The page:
There is a great book in here waiting to get out. Unfortunately this isn't it. Don't get me wrong: I am a big fan of William Boyd and have read almost all of his novels. Unfortunately enjoying all the others more than this one.
My favourite of his novels is Armadillo and Ordinary Thunderstorms sounded like it came from a similar vein, so I was looking forward to this one. Literary thrillers usually work best with a certain amount of suspension of belief, but even allowing for that the plot is just too full of implausibilities and there are too many annoying little errors for it to be a complete pleasure like Armadillo.
Straight off we are confronted with the main character – climatologist Adam Kindred – behaving totally out of character. Or, to be honest, behaving totally unlike any rational person in the world would. And since the whole book flows from this one incident that is a bit of a problem. Boyd works hard and has clearly put a lot of thought into trying to justify Kindred's behaviour, but it still doesn't ring true. Things do improve from here, but there are too many convenient, clearly flagged events and situations which later turn into key plot devices and much of the plot seems forced and dependent on setting up an already mapped out narrative.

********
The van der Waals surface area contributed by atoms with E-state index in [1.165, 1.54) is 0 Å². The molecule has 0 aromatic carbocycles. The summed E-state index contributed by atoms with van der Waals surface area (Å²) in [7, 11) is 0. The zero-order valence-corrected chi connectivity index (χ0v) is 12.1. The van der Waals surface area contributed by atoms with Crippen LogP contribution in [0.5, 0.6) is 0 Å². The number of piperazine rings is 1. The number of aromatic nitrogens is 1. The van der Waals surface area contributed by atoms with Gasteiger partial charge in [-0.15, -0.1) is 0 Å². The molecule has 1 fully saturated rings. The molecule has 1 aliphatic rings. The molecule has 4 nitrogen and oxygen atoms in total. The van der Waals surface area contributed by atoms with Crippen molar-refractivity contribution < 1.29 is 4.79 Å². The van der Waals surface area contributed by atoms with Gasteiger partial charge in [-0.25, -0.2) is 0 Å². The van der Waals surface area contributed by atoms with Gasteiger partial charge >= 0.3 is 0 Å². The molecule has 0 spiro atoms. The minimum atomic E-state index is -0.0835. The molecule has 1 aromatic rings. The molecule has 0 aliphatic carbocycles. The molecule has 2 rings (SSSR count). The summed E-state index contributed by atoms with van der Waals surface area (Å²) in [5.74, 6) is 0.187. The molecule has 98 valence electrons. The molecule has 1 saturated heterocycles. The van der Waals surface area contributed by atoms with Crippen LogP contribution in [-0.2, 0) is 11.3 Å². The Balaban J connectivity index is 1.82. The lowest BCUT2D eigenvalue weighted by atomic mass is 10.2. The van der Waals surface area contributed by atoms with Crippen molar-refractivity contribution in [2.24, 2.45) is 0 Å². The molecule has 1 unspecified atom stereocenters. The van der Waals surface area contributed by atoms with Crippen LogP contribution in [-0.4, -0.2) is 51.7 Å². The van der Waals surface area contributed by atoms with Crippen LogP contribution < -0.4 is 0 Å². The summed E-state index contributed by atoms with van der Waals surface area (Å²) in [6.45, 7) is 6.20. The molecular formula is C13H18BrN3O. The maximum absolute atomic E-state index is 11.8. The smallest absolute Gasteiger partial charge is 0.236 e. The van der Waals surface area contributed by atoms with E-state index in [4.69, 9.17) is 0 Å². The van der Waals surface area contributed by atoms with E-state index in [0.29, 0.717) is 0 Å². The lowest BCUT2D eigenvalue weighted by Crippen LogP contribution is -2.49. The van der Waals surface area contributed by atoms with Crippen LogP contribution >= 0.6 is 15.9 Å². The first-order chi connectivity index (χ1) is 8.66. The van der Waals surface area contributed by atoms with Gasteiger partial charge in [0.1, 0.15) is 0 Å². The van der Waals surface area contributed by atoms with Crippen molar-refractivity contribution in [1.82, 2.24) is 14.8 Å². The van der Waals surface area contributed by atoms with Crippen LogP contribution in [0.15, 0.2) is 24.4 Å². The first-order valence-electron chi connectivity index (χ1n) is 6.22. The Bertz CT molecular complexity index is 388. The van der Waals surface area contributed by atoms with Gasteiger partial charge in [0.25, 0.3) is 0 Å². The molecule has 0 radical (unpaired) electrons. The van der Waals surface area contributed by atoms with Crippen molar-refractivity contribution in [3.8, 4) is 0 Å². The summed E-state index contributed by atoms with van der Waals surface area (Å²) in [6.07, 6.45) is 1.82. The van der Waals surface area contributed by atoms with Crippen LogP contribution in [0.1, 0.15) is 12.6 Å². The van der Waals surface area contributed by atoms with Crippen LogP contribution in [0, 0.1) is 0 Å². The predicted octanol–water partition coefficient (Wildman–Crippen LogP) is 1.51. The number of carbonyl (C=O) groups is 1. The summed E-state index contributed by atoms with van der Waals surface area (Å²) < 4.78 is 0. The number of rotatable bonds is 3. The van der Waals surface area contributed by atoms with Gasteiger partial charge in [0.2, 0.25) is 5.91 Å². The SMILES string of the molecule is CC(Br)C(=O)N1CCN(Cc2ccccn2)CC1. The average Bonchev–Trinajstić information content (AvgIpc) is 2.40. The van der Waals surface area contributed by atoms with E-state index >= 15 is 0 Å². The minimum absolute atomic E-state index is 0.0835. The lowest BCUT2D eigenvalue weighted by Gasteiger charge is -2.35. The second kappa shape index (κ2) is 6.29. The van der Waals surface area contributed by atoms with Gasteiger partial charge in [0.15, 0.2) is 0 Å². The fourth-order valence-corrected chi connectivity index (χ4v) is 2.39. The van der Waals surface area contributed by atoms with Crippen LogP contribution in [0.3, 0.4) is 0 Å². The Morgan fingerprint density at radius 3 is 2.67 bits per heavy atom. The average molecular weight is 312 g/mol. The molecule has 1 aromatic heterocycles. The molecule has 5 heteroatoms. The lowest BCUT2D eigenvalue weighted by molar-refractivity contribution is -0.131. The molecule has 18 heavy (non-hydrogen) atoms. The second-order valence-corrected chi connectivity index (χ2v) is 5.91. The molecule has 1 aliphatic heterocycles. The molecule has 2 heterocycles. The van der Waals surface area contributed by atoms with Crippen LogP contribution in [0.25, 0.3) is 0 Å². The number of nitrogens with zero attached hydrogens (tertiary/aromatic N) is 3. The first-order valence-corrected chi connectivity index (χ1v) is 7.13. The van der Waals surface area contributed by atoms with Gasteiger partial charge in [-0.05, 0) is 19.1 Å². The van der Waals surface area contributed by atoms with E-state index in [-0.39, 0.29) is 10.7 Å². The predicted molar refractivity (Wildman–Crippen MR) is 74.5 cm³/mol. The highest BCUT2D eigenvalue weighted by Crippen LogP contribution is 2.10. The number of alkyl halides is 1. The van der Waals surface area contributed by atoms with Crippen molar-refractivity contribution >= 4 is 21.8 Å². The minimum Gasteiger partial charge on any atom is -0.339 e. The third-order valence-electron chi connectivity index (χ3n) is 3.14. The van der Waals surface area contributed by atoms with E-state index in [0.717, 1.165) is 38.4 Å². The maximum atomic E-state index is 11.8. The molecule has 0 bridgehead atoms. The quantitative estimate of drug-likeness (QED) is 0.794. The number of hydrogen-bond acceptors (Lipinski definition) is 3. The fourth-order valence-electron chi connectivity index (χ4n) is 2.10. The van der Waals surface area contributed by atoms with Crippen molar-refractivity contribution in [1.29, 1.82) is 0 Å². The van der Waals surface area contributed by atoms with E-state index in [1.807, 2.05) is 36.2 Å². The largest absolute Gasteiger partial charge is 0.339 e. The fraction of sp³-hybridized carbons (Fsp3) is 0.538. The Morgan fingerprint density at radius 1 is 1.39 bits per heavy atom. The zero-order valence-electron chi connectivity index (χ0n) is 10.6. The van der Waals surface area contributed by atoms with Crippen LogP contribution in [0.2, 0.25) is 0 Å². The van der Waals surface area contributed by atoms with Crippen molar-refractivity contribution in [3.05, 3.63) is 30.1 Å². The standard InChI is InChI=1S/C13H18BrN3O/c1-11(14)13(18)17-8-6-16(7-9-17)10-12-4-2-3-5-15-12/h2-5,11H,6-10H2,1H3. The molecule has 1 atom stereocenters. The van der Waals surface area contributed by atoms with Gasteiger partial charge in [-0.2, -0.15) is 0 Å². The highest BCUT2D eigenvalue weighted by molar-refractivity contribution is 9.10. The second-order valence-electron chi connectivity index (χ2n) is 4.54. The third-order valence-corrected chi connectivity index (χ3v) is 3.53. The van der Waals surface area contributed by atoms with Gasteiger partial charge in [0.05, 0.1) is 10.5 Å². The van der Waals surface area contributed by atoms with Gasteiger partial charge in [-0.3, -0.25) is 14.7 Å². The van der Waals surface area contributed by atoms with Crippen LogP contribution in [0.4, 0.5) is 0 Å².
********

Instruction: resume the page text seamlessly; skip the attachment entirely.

There are lots of great bits: the way he works the Thames throughout the book from the opening scene through two deaths and on to the very last pages, the Church of John Christ, Mr Quality and Adam's love interest – the (lovely) Rita, river policewoman who lives on a decommissioned navy vessel moored at Nine Elms Pier.
The innocent bystander caught in a big conspiracy and fleeing for his life isn't a new idea, but Boyd uses the contemporary London setting to bring a new slant, highlighting and raising lots of interesting points about society, politics and our global economic structures on the way. I have come to the conclusion that he isn't capable of writing a bad book, but it is a shame that the flaws and problems with this one means that it doesn't match-up to his best work.